I would overhear Cookie Monster quote the YouTube videos he watched, saying, “Remove the excess.” “Use the molds.” And watch him know what to do with certain play sets because he’d watch the videos over and over again.

It was amazing.

I immediately asked for her recipe and started scavenging craigslist for play dough toys. And now, I make a new batch of play dough every month or two. The kids love it and I don’t hate it quite as much. (Nor do I feel bad about throwing away old play dough because it was cheap to make.)

If you hate store bought Play Doh and don’t mind about 15-20 minutes of work, here is The Best Play Dough Recipe Ever. The secret ingredient is cream of tartar. I have no idea what people use it for other than for play dough. Pro-Tip: after you make the play dough, put it in a ziplock bag unzipped overnight. That way, it doesn’t re-condense and get all moist and yucky right away.

Enjoy!

What I Miss About College

Late Sunday afternoon I got it in my head to get duck. Not just any duck, mind you. The best Peking Duck in the world. Hapa Papa said I could go after Glow Worm went down for the night so I tried valiantly to get together a small group of people for last minute duck. As you would expect, no one could make it.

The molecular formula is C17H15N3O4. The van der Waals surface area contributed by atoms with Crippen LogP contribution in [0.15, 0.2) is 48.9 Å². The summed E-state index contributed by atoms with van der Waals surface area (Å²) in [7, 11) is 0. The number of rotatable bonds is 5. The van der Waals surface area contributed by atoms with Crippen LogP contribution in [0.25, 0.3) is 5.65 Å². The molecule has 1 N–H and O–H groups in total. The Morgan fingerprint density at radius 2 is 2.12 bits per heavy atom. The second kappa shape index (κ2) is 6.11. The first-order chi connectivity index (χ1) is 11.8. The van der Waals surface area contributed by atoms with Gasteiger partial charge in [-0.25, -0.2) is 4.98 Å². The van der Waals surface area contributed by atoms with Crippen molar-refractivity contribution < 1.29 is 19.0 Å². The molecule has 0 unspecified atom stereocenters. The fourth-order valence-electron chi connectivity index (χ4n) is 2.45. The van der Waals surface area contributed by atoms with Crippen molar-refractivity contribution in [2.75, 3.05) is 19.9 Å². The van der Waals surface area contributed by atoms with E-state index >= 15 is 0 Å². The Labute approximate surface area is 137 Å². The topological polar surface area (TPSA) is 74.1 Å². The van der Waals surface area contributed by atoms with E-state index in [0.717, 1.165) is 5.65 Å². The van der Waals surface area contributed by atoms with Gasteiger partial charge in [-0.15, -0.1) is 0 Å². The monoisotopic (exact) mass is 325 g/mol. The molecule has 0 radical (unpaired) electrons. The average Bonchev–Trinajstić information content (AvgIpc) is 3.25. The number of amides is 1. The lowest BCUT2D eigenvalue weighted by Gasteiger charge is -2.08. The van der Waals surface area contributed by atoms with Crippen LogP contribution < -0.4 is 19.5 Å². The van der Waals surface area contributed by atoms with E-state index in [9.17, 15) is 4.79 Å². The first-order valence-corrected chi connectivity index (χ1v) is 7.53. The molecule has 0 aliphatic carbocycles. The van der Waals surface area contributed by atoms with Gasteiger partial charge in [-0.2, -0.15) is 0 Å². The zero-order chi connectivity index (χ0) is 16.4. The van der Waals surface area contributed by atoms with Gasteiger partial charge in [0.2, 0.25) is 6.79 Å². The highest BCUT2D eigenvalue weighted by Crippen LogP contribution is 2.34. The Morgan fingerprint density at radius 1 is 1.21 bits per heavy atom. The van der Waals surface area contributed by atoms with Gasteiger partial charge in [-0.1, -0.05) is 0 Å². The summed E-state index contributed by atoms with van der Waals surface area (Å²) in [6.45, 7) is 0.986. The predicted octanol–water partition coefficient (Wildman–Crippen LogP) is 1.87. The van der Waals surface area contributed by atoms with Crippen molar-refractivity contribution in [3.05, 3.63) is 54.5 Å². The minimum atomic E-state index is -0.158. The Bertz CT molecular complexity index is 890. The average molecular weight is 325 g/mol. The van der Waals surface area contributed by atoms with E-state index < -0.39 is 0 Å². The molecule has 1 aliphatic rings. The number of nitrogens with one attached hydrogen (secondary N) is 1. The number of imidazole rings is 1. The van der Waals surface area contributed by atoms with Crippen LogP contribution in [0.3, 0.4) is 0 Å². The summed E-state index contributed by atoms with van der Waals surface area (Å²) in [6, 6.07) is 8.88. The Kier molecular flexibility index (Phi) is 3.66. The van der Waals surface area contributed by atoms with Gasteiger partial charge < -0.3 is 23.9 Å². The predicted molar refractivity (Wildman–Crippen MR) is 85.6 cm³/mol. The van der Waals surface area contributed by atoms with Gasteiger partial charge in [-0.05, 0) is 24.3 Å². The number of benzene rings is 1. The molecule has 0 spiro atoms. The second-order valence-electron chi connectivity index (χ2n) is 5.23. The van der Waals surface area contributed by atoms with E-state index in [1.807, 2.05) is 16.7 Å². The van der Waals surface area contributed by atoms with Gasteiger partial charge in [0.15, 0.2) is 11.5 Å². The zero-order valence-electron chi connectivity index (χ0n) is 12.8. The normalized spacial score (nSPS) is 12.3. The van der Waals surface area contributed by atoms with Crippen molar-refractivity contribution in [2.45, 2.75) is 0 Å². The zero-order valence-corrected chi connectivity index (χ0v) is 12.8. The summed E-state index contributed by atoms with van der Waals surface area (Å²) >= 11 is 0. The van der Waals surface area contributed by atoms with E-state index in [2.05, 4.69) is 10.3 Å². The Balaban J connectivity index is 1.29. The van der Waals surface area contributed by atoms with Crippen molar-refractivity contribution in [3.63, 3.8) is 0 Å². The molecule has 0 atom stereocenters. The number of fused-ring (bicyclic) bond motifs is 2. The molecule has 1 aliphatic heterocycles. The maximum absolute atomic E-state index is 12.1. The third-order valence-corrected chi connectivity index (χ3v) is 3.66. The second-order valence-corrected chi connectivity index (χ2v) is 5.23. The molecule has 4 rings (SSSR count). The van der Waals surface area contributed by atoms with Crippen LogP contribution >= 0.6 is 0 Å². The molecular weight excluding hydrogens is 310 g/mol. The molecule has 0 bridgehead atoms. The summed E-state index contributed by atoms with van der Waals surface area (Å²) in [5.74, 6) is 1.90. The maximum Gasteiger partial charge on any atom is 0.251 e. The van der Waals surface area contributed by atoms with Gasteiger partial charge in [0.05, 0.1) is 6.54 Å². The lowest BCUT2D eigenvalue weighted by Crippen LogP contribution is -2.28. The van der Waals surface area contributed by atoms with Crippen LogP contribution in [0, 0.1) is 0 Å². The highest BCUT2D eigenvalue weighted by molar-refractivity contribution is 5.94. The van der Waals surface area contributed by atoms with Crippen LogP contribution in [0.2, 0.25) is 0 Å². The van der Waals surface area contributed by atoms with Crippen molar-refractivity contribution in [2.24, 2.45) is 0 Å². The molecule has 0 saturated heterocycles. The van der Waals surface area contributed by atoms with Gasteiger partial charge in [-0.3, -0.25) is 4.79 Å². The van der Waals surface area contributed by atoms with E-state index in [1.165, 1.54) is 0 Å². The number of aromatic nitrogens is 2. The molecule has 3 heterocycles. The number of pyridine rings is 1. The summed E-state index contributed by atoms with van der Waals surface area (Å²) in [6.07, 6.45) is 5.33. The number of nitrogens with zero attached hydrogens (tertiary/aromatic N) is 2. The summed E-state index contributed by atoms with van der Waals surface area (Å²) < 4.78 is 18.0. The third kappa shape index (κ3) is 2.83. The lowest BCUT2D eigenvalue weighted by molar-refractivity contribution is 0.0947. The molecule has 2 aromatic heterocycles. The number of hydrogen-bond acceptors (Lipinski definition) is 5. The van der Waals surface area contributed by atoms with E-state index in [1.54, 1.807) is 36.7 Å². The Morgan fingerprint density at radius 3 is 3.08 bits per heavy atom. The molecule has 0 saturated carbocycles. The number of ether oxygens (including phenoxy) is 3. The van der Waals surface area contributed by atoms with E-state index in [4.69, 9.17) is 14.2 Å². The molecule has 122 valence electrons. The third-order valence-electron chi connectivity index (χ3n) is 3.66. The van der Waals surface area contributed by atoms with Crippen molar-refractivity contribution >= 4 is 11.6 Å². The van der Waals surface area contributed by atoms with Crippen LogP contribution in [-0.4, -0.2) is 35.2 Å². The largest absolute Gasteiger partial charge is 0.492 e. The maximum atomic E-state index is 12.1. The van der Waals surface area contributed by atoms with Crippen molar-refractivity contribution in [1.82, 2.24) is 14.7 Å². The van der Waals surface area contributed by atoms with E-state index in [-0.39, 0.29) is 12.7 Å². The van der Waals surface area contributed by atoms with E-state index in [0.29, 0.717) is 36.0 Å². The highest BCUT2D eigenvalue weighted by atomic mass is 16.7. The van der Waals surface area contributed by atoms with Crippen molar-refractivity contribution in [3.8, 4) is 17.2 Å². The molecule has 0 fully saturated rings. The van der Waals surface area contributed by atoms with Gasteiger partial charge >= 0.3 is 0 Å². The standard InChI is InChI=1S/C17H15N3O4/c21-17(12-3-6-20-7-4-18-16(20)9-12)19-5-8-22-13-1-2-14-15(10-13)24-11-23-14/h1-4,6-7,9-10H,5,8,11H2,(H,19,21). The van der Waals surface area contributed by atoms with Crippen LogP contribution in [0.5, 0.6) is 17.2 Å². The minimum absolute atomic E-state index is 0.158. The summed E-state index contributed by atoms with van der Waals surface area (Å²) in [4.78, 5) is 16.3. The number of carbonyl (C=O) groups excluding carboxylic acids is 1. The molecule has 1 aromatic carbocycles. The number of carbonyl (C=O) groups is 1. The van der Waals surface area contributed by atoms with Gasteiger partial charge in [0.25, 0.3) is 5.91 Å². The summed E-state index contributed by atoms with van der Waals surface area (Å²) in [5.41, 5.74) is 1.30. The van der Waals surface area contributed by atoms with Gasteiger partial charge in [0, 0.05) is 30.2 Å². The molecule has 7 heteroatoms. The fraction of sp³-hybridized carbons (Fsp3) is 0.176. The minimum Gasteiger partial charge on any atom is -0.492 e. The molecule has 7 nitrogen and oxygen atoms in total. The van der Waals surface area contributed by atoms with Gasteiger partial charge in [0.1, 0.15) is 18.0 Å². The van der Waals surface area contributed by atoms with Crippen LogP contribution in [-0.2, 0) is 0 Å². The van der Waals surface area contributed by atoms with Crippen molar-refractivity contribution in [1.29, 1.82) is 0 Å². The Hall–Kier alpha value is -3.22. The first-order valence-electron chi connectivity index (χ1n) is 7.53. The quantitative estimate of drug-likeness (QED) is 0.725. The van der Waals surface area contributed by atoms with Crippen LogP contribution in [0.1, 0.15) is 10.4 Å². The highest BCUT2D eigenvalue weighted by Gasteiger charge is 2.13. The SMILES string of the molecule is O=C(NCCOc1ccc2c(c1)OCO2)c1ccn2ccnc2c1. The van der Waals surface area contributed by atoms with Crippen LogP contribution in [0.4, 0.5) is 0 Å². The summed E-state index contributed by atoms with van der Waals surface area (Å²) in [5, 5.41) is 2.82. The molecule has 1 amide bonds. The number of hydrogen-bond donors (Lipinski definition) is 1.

Of course I am not surprised. I am friends with people who have children and spouses and actual lives. But I couldn’t help but think that I needed some more friends with zero obligations. (Not that they would be hanging around waiting for me to call randomly on a Sunday night…)

Anyhow, I decided to go by myself anyway. But while I was driving the 45 minutes to get to the duck place (Great China in Berkeley), I was thinking of all the things I missed about being young and carefree. Free to leave at the drop of a hat to go get duck.

So here, in no particular order, are things I miss about college.

1) Living in community

I miss having my friends live down the hall or around the block or like one year, all in the same apartment building. Lonely? Want to go do something? Catch a late night movie? Grab shaved ice at 1am? Drive to Vegas for a breakfast buffet? There is bound to be someone who is up for it.

On top of the silly stuff, I was lucky enough to be friends with folks in the same Christian fellowship and the people were super awesome and supportive for all the drama I entangled myself in. I miss these people.

2) Gads of free time